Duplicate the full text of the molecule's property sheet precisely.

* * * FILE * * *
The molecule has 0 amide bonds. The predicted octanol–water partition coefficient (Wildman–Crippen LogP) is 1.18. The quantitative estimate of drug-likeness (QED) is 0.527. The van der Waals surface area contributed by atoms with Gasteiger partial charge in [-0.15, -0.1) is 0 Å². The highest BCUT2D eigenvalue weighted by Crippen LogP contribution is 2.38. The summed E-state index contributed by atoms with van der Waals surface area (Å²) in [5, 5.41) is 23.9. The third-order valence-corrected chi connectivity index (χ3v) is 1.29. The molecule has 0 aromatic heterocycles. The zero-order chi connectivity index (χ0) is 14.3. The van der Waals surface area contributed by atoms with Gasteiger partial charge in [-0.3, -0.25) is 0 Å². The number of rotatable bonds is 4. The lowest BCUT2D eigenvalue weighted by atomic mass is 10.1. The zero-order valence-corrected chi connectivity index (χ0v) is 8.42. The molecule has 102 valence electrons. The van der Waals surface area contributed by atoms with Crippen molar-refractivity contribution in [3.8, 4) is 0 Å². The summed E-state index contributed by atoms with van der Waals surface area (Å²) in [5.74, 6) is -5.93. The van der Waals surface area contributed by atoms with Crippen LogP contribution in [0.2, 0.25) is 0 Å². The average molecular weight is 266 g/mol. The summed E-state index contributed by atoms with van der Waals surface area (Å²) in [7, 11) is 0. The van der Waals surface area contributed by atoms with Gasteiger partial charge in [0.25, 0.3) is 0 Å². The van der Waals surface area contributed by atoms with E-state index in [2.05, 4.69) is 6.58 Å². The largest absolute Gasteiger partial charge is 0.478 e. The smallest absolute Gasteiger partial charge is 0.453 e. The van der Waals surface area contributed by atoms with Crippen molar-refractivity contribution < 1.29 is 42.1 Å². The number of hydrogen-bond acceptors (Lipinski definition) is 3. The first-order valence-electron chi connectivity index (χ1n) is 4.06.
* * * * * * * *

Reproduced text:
The molecule has 0 amide bonds. The predicted octanol–water partition coefficient (Wildman–Crippen LogP) is 1.18. The quantitative estimate of drug-likeness (QED) is 0.527. The van der Waals surface area contributed by atoms with Gasteiger partial charge in [-0.15, -0.1) is 0 Å². The highest BCUT2D eigenvalue weighted by Crippen LogP contribution is 2.38. The summed E-state index contributed by atoms with van der Waals surface area (Å²) in [5, 5.41) is 23.9. The third-order valence-corrected chi connectivity index (χ3v) is 1.29. The molecule has 0 aromatic heterocycles. The zero-order chi connectivity index (χ0) is 14.3. The van der Waals surface area contributed by atoms with Gasteiger partial charge in [-0.3, -0.25) is 0 Å². The number of rotatable bonds is 4. The lowest BCUT2D eigenvalue weighted by atomic mass is 10.1. The zero-order valence-corrected chi connectivity index (χ0v) is 8.42. The molecule has 102 valence electrons. The van der Waals surface area contributed by atoms with Crippen molar-refractivity contribution in [3.8, 4) is 0 Å². The summed E-state index contributed by atoms with van der Waals surface area (Å²) in [5.74, 6) is -5.93. The van der Waals surface area contributed by atoms with Crippen LogP contribution in [0.2, 0.25) is 0 Å². The average molecular weight is 266 g/mol. The summed E-state index contributed by atoms with van der Waals surface area (Å²) in [7, 11) is 0. The van der Waals surface area contributed by atoms with Gasteiger partial charge in [0.25, 0.3) is 0 Å². The van der Waals surface area contributed by atoms with E-state index in [2.05, 4.69) is 6.58 Å². The largest absolute Gasteiger partial charge is 0.478 e. The smallest absolute Gasteiger partial charge is 0.453 e. The van der Waals surface area contributed by atoms with Crippen molar-refractivity contribution < 1.29 is 42.1 Å². The number of hydrogen-bond acceptors (Lipinski definition) is 3. The first-order valence-electron chi connectivity index (χ1n) is 4.06.